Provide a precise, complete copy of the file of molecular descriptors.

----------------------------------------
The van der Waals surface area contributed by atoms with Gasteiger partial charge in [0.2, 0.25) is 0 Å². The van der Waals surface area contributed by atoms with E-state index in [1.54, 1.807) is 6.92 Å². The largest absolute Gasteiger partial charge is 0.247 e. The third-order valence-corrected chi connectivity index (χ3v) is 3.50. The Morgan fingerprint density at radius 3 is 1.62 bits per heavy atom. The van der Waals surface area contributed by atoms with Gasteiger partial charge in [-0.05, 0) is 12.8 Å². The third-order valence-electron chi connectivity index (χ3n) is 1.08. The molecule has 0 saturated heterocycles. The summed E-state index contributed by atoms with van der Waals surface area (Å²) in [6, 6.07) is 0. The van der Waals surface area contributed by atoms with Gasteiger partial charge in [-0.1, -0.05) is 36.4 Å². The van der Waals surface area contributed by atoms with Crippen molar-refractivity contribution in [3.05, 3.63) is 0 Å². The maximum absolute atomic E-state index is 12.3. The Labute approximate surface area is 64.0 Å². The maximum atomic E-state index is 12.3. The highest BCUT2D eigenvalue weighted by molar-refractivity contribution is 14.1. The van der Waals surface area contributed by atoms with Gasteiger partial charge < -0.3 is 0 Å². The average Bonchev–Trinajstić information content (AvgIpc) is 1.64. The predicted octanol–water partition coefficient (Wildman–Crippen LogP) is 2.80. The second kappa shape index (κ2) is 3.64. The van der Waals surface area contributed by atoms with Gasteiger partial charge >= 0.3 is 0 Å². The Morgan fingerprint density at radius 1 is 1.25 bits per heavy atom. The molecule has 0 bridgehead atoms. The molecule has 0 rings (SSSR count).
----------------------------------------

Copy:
The van der Waals surface area contributed by atoms with Gasteiger partial charge in [0.2, 0.25) is 0 Å². The van der Waals surface area contributed by atoms with E-state index in [1.54, 1.807) is 6.92 Å². The largest absolute Gasteiger partial charge is 0.247 e. The third-order valence-corrected chi connectivity index (χ3v) is 3.50. The Morgan fingerprint density at radius 3 is 1.62 bits per heavy atom. The van der Waals surface area contributed by atoms with Gasteiger partial charge in [-0.05, 0) is 12.8 Å². The third-order valence-electron chi connectivity index (χ3n) is 1.08. The molecule has 0 saturated heterocycles. The summed E-state index contributed by atoms with van der Waals surface area (Å²) in [6, 6.07) is 0. The van der Waals surface area contributed by atoms with Gasteiger partial charge in [-0.1, -0.05) is 36.4 Å². The van der Waals surface area contributed by atoms with Crippen molar-refractivity contribution in [3.05, 3.63) is 0 Å². The maximum absolute atomic E-state index is 12.3. The Labute approximate surface area is 64.0 Å². The maximum atomic E-state index is 12.3. The highest BCUT2D eigenvalue weighted by molar-refractivity contribution is 14.1. The van der Waals surface area contributed by atoms with Gasteiger partial charge < -0.3 is 0 Å². The average Bonchev–Trinajstić information content (AvgIpc) is 1.64. The predicted octanol–water partition coefficient (Wildman–Crippen LogP) is 2.80. The second kappa shape index (κ2) is 3.64. The van der Waals surface area contributed by atoms with Gasteiger partial charge >= 0.3 is 0 Å². The Morgan fingerprint density at radius 1 is 1.25 bits per heavy atom. The molecule has 0 bridgehead atoms. The molecule has 0 rings (SSSR count).